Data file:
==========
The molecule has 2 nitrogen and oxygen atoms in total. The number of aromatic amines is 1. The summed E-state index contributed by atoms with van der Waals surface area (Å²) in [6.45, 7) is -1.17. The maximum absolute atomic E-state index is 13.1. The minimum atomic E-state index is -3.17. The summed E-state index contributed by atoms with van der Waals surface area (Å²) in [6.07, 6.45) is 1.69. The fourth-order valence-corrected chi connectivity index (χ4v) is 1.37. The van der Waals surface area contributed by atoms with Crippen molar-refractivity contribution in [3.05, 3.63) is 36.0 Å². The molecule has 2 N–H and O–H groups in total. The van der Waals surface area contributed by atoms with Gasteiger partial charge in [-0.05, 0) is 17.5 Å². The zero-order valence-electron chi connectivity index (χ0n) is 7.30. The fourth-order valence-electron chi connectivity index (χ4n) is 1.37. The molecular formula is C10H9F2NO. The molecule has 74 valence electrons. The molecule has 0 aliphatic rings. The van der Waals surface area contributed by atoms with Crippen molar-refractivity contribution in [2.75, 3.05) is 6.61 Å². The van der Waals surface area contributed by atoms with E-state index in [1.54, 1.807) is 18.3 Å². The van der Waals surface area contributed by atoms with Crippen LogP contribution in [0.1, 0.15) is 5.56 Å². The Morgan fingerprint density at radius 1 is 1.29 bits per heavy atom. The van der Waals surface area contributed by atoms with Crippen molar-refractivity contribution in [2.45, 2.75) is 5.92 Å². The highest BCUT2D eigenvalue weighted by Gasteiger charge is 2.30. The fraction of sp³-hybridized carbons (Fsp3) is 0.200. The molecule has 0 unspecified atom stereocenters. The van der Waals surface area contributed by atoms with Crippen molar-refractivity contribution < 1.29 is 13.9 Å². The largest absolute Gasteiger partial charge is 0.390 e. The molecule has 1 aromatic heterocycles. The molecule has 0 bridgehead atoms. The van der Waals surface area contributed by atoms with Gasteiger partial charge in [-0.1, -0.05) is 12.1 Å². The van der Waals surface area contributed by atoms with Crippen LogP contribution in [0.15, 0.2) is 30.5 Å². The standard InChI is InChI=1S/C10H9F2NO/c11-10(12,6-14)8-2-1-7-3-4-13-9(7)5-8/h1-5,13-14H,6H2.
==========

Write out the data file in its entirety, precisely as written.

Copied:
The molecule has 2 nitrogen and oxygen atoms in total. The number of aromatic amines is 1. The summed E-state index contributed by atoms with van der Waals surface area (Å²) in [6.45, 7) is -1.17. The maximum absolute atomic E-state index is 13.1. The minimum atomic E-state index is -3.17. The summed E-state index contributed by atoms with van der Waals surface area (Å²) in [6.07, 6.45) is 1.69. The fourth-order valence-corrected chi connectivity index (χ4v) is 1.37. The van der Waals surface area contributed by atoms with Crippen molar-refractivity contribution in [3.05, 3.63) is 36.0 Å². The molecule has 2 N–H and O–H groups in total. The van der Waals surface area contributed by atoms with Gasteiger partial charge in [-0.05, 0) is 17.5 Å². The zero-order valence-electron chi connectivity index (χ0n) is 7.30. The fourth-order valence-electron chi connectivity index (χ4n) is 1.37. The molecular formula is C10H9F2NO. The molecule has 74 valence electrons. The molecule has 0 aliphatic rings. The van der Waals surface area contributed by atoms with Crippen molar-refractivity contribution in [2.75, 3.05) is 6.61 Å². The van der Waals surface area contributed by atoms with E-state index in [1.54, 1.807) is 18.3 Å². The van der Waals surface area contributed by atoms with Crippen LogP contribution in [0.1, 0.15) is 5.56 Å². The Morgan fingerprint density at radius 1 is 1.29 bits per heavy atom. The van der Waals surface area contributed by atoms with Crippen molar-refractivity contribution in [2.45, 2.75) is 5.92 Å². The highest BCUT2D eigenvalue weighted by Gasteiger charge is 2.30. The fraction of sp³-hybridized carbons (Fsp3) is 0.200. The molecule has 0 unspecified atom stereocenters. The van der Waals surface area contributed by atoms with Crippen molar-refractivity contribution < 1.29 is 13.9 Å². The largest absolute Gasteiger partial charge is 0.390 e. The molecule has 1 aromatic heterocycles. The molecule has 0 bridgehead atoms. The van der Waals surface area contributed by atoms with Gasteiger partial charge in [-0.1, -0.05) is 12.1 Å². The van der Waals surface area contributed by atoms with Crippen LogP contribution in [0.15, 0.2) is 30.5 Å². The standard InChI is InChI=1S/C10H9F2NO/c11-10(12,6-14)8-2-1-7-3-4-13-9(7)5-8/h1-5,13-14H,6H2.